May 08 - RGP Commissioner Yome Examines First Year in Office

commissioner yomeOne year into RGP Commissioner Eddie Yome’s tenure in office and all appears well. Crime rates have seen a reduction of 18% and Commissioner Yome’s vision of the Police service returning to its roots at the centre of the community. During a press conference held yesterday afternoon, Commissioner Yome explained that his main priority was to reorganise the way the RGP does business, he added that this meant rearranging policing resources, all with a view to establishing the Neighbourhood Policing model as a flagship policy of the organisation. He insisted that he continues to seek to deliver a professional service, with a more personal approach to community interaction.

This new approach to policing has seen more constables within the community, officers engaging with the elderly and youth and working in conjunction with youth groups and schools.

The Commissioner insisted that driving this vision has been a challenge, with many changes having to have been internally. He added, ‘ I have striven to convince our officers that they should not be performance driven by statistics. Commenting on other areas that are in need of improvement, Commissioner Yome claimed that it is evident that not everyone is satisfied with the service they receive ‘and we must work to correct this’.

Speaking on the issue of traffic flow and fluidity, the Commissioner stated that the introduction of the HEOs has proved invaluable. The force continues to pursue Operation Roadwatch and its four strands, education, awareness, enforcement and engineering.


‘Drugs’ the Commissioner added, ‘ continue to be a very big issue. It is the scourge of society, any effort that we place against the battle against drugs is not enough and we have got to do more’. The Commissioner explained that youngsters needed to be educated and influenced so that they don’t seek to experiment with drugs. He insisted that every youngster will come across drugs and it is their choice whether or not to take them. Commissioner Yome said that by educating them, and by working with the education department, the Care Agency, the Youth Service, and parents, they will hopefully make the right choice.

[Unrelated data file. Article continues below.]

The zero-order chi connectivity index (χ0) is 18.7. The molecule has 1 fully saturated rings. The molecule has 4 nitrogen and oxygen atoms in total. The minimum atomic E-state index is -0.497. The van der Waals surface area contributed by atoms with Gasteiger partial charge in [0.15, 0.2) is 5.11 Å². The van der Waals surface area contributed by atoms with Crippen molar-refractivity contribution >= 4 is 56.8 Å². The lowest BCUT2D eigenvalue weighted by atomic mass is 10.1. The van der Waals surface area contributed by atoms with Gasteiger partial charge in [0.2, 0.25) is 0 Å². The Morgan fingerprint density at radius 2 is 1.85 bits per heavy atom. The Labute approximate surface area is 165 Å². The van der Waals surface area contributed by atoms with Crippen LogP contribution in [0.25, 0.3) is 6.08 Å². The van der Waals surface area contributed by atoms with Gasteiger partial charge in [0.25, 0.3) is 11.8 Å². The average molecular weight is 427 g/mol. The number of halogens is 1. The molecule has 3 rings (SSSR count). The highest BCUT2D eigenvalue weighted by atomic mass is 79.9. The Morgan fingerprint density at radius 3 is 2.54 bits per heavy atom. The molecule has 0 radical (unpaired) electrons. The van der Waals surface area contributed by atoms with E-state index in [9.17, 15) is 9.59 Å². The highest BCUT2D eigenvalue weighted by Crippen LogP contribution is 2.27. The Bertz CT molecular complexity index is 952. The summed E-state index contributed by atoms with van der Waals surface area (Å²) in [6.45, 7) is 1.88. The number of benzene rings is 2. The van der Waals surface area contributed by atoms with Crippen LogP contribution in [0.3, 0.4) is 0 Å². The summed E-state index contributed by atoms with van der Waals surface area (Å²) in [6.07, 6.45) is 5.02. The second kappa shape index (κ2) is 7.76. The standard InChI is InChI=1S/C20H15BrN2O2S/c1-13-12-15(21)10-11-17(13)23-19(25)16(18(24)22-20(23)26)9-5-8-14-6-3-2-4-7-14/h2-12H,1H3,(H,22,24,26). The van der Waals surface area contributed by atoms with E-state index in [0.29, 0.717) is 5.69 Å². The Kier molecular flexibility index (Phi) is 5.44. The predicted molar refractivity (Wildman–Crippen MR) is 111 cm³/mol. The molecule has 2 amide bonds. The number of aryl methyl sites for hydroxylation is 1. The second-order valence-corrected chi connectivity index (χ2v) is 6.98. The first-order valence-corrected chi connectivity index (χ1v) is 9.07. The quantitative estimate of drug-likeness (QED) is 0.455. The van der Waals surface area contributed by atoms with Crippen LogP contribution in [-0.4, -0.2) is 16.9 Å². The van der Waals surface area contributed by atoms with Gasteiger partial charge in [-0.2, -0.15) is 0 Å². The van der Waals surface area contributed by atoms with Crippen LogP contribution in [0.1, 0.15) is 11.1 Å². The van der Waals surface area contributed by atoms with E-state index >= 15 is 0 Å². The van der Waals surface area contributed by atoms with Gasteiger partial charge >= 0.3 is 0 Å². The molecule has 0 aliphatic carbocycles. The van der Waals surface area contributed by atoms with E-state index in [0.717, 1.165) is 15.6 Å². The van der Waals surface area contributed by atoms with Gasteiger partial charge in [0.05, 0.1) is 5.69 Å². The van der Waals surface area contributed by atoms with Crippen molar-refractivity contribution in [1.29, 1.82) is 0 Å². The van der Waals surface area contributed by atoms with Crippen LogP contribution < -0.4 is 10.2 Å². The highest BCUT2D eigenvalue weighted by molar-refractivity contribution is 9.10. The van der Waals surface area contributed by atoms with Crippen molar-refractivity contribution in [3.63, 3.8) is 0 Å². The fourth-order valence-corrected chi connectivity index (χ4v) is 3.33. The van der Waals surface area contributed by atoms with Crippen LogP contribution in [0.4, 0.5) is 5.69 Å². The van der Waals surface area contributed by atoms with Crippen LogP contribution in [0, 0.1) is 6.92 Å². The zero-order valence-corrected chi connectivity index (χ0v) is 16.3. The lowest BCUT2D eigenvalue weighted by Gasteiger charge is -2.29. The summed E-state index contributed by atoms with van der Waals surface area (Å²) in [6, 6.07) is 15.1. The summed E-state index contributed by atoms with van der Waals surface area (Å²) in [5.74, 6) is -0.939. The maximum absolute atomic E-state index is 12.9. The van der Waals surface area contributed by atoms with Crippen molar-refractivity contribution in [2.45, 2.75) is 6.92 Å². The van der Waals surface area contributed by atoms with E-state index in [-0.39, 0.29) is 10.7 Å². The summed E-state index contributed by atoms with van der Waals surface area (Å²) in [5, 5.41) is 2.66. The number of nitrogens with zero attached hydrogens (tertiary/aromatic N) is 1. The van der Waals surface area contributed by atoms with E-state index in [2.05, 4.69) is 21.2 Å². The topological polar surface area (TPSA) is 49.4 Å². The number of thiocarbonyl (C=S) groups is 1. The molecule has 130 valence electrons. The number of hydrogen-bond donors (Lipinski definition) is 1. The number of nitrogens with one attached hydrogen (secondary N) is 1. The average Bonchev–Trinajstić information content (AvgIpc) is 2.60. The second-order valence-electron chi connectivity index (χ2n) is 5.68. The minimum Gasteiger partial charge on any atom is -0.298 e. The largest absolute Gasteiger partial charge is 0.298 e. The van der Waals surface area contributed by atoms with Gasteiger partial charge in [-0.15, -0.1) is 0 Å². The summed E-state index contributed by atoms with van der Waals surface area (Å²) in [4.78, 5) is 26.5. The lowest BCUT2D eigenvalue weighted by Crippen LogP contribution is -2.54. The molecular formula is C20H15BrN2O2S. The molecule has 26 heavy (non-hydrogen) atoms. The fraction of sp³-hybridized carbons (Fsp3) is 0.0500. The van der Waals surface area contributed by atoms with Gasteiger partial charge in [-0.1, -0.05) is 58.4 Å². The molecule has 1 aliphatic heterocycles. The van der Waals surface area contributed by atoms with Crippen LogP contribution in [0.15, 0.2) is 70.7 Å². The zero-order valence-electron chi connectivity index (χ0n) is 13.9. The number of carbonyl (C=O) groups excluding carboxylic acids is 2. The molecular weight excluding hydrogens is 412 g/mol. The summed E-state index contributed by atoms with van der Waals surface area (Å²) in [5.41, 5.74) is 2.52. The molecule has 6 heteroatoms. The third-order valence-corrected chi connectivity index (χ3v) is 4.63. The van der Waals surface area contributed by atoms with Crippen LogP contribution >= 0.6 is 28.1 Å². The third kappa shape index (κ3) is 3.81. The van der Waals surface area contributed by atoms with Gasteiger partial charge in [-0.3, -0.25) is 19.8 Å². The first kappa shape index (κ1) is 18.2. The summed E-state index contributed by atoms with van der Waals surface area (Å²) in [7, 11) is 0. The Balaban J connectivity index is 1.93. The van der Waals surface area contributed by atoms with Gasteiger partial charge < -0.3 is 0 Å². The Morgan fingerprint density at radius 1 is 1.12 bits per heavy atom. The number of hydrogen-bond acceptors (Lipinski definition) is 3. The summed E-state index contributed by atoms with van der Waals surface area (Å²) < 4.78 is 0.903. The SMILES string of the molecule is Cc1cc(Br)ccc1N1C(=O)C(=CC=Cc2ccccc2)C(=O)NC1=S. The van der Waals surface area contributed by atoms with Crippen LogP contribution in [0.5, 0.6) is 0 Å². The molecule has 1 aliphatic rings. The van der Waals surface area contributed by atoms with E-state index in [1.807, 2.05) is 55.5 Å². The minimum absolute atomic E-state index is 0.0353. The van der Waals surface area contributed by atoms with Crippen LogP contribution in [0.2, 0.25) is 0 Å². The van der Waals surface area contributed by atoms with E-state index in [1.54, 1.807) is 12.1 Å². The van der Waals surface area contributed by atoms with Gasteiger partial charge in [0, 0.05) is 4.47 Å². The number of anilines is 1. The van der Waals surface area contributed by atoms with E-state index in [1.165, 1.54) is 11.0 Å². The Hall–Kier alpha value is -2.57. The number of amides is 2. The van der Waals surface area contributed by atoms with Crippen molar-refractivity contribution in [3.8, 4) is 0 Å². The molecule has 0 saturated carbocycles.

Policing at Sea

Commenting on policing at Sea, Commissioner Yome expressed that it had been a difficult year at sea, with the RGP and GDP working side by side to deal with the fishing incursions. The Force continues to invest in resources to police BGTW and with the delivery of vessels, the Sir Francis Richards, the Sir John Chapple and the Sir William Jackson, the marine unit has the necessary tools to police Gibraltar’s waters. Commissioner Yome mentioned that a further large vessel will be purchased next year.

Commenting on the fishing dispute, the Commissioner said, ‘ Whilst conscious that we have a duty to enforce the Nature Protection Act, with that duty comes the ability to exercise discretion, a discretion that we will review once the Fishing Impact Report is published with the legislative changes that may follow.’

He insisted that the force works extremely closely with the Royal Navy, whose role is to uphold matters of sovereignty.

The Commissioner also commented on the impact that integrating social media into the force has had, he insisted that the RGP wants to continue to talk to the community and keep them informed of issues that affect them.

With regards to the recent charging of three police officers for a series of separate offences, the Commissioner insisted that he is satisfied that there are no issues with the integrity and probity of the force’s internal investigations. ‘ Other that those that are strictly criminal matters, these are overseen by the independent Police Complaints Board, a sub-committee of the Gibraltar Police Authority.